What to wear

It is the best to wear outdoor clothes which you can easy take on and off. It can be very different weather during the tour. If it is a rainy day, do not worry too much, the tour operators provide rain clothes for everyone. If you have bad luck you can sit the whole day in the rain. The wind on sea could be also pretty cold and it will not get warmer when you are sitting the whole time, so bring a warm jacket. On the Skellig the weather can be different then on the Irish Island. You can have a sunny day when it is cloudy on the main land. When you climb the stairs to monetary it can be very warm. Wear good shoes especially on rainy days. The stairs can be very slippery and you do not want to smash your gear.


The day you go

The boats leave from Portmagee and Catherdaniel, so check from where you boat is leaving. It is a 45 min ride between the two points. I recommend being a bit earlier there before the boat leave. You also have to have bit luck with the weather, the tours will be cancelled if the weather is too bad but this happens only at real bad weather. If you get seasick easily bring something against seasickness. The boats are small and the waves can get pretty high.


Typical boat for about 12 Persons to go to the Skelligs – photo Bastian Bodyl


The tours start between 8:30 am and 10:30 am and end between 2:00 pm and 3:30 pm. You could be eight hours on tour, so bring something to eat and drink. The boats usually have toilets on board. On the boats you normally sit outside even if the weather is nasty. If the weather is bad bring also something to protect your gear, especially if you want to take pictures during the ride. Gear can usually be stored in the cabin but if you want to have your gear near to you think of a dry bag.

Talk to the skipper and tell them that you are a photographer and ask them for the thinks you want to see. They will help you to find the right spots, tell you where to watch if you are looking for wildlife or when to get ready with your camera. They can also tell you about the behaviour of the animals.


Little Skellig

The Little Skellig is the smaller of the two islands. You are not allowed to land on it and I do not know if it is even possible. There is one of the world largest gannets colonies on the island and some other birds nesting there, so it is a strong protected place. When you are making a tour to the Skelligs you will probably ride around the Little Skellig. The island is great for landscapes but keep your long lens (with teleconverter) always near, you have the chance to see some seals resting on the rocks. If possible keep sitting in the boat while shooting and keep in mind that the boat is shaking when you are setting your camera settings.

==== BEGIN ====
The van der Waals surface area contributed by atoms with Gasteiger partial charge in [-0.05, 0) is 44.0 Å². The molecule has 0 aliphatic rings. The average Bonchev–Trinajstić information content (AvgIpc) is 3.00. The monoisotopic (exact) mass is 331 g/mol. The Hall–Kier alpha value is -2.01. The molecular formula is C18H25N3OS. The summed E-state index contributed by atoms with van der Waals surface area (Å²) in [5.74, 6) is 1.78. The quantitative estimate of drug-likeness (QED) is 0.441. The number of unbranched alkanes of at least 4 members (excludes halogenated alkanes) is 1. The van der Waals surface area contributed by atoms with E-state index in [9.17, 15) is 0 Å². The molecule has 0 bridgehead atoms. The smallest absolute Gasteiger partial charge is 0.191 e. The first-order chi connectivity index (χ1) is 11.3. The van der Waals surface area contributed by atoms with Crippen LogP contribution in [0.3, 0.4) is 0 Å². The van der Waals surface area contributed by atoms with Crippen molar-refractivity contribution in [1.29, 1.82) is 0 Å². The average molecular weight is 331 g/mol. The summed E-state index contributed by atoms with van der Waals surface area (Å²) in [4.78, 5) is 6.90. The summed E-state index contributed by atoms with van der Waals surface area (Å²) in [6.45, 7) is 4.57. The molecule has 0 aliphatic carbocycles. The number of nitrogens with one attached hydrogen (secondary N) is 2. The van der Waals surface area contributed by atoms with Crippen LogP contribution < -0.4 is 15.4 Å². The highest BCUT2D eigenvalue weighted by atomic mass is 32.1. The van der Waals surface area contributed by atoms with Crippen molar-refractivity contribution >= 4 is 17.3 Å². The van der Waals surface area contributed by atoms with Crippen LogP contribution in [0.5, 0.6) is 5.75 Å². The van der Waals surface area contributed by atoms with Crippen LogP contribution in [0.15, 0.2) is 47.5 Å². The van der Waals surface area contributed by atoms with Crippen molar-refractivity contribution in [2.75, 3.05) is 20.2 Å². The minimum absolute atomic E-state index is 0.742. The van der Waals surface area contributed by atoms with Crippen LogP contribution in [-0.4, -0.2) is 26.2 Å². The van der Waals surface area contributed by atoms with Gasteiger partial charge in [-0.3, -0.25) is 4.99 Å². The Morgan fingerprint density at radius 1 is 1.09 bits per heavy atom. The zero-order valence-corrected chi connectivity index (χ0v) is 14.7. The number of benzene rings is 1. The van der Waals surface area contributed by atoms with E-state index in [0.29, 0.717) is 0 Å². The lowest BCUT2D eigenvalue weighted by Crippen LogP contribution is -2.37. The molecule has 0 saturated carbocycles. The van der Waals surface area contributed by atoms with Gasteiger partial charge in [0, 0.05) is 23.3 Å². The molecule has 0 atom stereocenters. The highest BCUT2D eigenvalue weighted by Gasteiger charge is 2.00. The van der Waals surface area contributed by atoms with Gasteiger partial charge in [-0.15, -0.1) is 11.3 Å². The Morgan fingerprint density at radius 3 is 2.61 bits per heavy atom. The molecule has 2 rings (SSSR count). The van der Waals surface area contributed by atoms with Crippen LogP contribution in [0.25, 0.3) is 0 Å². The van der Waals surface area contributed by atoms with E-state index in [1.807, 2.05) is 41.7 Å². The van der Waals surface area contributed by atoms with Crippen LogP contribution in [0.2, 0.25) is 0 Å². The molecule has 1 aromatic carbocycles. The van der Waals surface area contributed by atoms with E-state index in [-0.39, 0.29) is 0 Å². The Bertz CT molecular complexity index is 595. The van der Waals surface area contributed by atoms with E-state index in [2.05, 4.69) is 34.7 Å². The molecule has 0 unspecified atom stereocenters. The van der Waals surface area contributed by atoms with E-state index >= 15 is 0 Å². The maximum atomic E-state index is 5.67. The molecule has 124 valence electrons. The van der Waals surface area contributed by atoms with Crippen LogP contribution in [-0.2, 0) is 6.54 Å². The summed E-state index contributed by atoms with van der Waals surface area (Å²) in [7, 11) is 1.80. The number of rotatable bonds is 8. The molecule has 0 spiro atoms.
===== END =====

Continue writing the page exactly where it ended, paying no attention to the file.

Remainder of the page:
Little Skellig – photo by Bastian Bodyl


On Skellig Michael

When you are going to land on Skellig Michael you should have your hands free to climb out of the boat. If you need to go to the toilet go on the boat, because there is no public toilet on the island. You have not so much time on the Island, about 2.5 hours, so here a few tips to use the time the best you can. If you are using the rGPS App (really Good Photo Spots) there is only Skellig Michael as one spot.

When you are on the Island do not rush. There are people on the island anyway and you will not miss one thing. I recommend going up to the Monastery first. Do not stay too long on the other places at the beginning. If you see a puffin it will not be the last. Plan the most for the way back. You will see the scenery better from above on the way down. On the way up you are also faster out of breath and the groups on the stairs are bigger. Not the best conditions to take pictures. I made a little map to with the most important ways and spots to help you.

Map Skellig Michael – by Google and Bastian Bodyl


Landing Point (Yellow X)

This is the landing point where every visit starts and end. As soon as you have landed you can go on because there is nothing interesting to see.

Coast Way (Yellow Line)

The Way along the coast is not very interesting. You can some nice pictures from the rocks near the sea and take some cool pictures from landing birds. This is something for the way back if you have some time left.

Coast Way on Skellig Michael – photo by Bastian Bodyl

Bird Colony (Red circle)

This is a bird colony where in the nesting season seagulls and guillemots. It is a good spot if you are interested in bird photography but a lens longer than 200mm is recommended. If this is not your type of photography, you can make some pictures on the way back.

Bird Colony at Skellig Michael at 320 mm. A bit more would be nice – photo by Bastian Bodyl

Instruction Point (Red X)

Here you get some information from a ranger. They wait until a group has gathered together. They tell you something about the wildlife, and how you have to behave on the island. You have to wait until you get a full instruction, but they will not be very long.

First Stairs/Puffin field (Green Line)